Thursday, 10 March 2016

WRAP: Are We Sending More Clothes Than Ever To Landfill?

A new report from sustainability certifiers WRAP bears worrying news for those of us who hope that we're starting to do better when it comes to taking control of our wardrobes.

The report warns that there has been a hard drop in demand for used clothes in the UK. While clothing consumption as a whole is rising, 2015 saw a decline in the figures for textiles being either re-used or recycled. The likely end result? An increase in clothes going to landfill.

What's causing this cooling off in the market? Well, as ever there's no one answer. But an important part of the puzzle is the export market. We send most of our used textiles for reuse overseas, and demand, as well as prices, have been dropping since 2013. As we buy nearly £1.1 million tons of clothing in the UK every year, that's a lot of potential garments heading for the tip.

The problem is that it's hard to put a proper annual figure on the amount of clothing we have to hand. Typically, a garment will last for over three years, and may be swapped between friends or family members, or sold privately online. WRAP themselves admit that current methodology doesn't really do the job, and their own metrics are based primarily on import figures from HMRC (sad to say, but the vast majority of our clothes come from overseas). There could, then be an awful lot of clothing invisibly in the system that could be going to waste over the next few years.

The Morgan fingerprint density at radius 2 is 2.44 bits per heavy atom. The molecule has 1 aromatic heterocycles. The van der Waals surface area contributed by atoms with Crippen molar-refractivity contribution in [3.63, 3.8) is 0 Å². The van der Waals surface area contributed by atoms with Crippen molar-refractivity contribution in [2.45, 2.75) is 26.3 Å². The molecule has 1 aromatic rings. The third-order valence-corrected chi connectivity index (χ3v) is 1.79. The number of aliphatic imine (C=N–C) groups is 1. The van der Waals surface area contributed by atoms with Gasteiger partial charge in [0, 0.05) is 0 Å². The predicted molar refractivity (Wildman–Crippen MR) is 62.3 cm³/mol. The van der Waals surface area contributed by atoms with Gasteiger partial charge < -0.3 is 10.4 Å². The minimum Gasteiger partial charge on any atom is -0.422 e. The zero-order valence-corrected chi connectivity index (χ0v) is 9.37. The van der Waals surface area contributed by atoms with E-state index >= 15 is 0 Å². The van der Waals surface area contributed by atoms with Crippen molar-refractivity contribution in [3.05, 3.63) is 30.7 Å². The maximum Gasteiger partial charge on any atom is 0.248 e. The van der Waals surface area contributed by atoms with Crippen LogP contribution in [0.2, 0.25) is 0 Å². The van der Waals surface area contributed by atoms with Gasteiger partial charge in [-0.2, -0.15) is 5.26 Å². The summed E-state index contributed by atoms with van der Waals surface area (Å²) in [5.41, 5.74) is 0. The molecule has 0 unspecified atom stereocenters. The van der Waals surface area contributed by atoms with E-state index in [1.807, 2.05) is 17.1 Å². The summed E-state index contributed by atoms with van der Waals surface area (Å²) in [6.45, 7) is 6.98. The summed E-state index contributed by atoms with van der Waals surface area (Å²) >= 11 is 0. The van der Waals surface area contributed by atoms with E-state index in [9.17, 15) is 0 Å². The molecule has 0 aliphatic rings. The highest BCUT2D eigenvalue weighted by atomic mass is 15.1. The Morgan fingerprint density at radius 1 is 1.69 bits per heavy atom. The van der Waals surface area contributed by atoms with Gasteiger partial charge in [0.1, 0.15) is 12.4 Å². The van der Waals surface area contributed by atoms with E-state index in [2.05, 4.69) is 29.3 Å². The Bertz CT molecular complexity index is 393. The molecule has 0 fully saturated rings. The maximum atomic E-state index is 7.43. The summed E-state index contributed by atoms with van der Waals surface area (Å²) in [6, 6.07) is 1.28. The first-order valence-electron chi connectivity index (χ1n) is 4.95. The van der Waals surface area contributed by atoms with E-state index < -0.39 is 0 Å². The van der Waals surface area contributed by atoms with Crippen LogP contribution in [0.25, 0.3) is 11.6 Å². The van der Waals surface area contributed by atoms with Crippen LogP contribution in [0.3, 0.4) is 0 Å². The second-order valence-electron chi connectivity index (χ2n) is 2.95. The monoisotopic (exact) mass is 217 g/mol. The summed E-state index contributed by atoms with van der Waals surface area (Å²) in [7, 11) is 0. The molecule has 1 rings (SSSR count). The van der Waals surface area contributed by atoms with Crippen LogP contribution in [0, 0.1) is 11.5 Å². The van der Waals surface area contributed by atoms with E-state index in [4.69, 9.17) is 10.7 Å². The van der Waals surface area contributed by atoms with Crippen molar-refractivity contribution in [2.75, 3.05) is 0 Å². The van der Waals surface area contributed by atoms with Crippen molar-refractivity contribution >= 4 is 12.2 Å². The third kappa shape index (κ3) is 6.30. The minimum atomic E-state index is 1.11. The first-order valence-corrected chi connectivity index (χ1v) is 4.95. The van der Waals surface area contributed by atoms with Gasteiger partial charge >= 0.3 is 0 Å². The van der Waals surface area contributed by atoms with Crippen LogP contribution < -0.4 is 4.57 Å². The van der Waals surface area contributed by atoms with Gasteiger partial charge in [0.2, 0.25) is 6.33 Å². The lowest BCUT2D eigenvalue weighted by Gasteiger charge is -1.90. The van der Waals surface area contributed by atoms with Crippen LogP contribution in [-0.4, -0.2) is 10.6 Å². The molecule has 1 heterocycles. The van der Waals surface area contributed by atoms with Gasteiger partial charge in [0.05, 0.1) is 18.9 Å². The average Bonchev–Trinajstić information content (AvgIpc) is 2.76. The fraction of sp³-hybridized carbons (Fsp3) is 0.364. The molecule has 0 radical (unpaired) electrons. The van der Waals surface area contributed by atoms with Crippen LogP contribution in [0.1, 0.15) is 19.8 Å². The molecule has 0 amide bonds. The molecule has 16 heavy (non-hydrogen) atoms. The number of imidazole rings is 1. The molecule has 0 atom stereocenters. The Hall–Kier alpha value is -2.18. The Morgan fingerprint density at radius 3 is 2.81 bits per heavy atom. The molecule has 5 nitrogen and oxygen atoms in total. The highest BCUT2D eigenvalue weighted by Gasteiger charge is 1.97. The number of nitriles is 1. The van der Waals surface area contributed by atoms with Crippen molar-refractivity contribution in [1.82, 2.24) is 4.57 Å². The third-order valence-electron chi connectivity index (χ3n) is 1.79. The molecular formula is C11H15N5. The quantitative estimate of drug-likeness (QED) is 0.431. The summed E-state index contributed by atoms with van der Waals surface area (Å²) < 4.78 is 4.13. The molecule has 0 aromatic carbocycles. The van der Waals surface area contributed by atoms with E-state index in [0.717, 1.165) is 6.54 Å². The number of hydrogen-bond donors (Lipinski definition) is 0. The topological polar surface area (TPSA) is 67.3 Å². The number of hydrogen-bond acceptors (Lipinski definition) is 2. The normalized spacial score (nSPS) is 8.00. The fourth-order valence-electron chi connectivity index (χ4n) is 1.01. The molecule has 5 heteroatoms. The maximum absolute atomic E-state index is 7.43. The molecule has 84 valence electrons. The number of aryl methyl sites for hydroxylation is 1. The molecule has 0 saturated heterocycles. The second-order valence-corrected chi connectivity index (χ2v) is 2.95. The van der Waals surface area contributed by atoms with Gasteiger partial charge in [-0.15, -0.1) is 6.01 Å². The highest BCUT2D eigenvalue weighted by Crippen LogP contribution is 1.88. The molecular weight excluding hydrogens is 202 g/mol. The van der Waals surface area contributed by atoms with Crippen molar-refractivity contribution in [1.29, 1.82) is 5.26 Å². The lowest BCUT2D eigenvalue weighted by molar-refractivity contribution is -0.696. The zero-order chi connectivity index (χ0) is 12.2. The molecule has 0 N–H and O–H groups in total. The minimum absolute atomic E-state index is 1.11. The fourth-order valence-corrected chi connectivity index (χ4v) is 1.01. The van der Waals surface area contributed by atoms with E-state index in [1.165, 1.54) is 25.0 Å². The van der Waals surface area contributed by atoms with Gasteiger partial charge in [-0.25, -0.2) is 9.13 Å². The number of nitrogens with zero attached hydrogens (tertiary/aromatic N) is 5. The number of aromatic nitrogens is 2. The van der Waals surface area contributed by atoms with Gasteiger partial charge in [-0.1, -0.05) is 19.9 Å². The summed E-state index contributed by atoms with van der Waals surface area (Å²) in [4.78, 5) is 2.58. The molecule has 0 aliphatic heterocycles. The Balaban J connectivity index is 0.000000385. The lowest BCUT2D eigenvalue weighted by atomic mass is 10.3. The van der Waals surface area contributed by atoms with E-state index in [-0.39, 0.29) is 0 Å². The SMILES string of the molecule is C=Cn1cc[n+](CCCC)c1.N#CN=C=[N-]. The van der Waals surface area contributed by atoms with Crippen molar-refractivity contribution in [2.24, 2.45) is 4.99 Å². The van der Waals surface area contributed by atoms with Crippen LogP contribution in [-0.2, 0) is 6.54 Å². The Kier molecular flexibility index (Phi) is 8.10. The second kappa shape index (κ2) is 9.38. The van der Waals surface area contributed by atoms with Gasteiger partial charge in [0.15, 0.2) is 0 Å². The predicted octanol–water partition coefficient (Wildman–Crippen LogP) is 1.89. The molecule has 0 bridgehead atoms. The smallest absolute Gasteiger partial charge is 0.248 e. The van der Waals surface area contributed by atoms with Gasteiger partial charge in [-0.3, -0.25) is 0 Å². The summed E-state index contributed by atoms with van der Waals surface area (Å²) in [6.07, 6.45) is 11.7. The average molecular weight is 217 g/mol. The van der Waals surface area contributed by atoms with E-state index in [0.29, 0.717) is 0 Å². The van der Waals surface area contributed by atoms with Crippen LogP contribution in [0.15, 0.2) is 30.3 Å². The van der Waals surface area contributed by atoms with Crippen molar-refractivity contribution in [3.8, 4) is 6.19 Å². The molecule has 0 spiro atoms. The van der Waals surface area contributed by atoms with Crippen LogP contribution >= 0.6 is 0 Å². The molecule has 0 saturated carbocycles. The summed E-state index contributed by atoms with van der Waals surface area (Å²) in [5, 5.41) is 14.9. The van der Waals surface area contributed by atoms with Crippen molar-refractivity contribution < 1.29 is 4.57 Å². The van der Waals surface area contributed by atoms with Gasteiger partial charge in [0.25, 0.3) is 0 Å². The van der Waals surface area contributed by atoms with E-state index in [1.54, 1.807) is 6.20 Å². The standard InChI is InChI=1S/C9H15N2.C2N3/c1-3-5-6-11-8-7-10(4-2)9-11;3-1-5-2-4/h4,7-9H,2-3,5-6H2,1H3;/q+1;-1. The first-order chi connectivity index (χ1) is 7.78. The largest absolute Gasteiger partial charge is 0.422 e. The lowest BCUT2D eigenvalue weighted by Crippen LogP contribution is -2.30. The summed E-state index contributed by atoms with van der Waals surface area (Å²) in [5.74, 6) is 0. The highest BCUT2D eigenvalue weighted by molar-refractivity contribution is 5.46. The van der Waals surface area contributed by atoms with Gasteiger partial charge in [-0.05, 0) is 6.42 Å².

With prices for our used textiles dropping, there's less incentive for businesses and charities to collect in the first place. The boom in the export market that began in 2010 has flatlined, again increasing the likelihood that potential renewables could just go straight in the bin. Recycling on an industrial scale is still in its infancy. The complex job of disassembling modern clothing, which is very often a mix of different fabrics and finishes, doesn't make things any easier. But an increase in this sort of recycling is really the only way to head off a potentially catastrophic spike in the amount of textiles we send to landfill every year.

Generally, a step change is needed in the way we view our clothes. There needs to be a big increase in re-use in both domestic and foreign markets, and a push to development of new techniques, including a wider take up of notions like closed-loop recycling.

The WRAP report concludes with the admission that there are tough challenges ahead for the sector. Our View: clothes recycling is a lot trickier than it sounds, and depending primarily on export markets to keep our unwanted garments out of landfill was always going to be a sticking plaster on a very big wound. It remains to be seen whether new technologies and forward thinking can dig us out of a hole before we bury ourselves in old clothing.


You can read the full report at this link.


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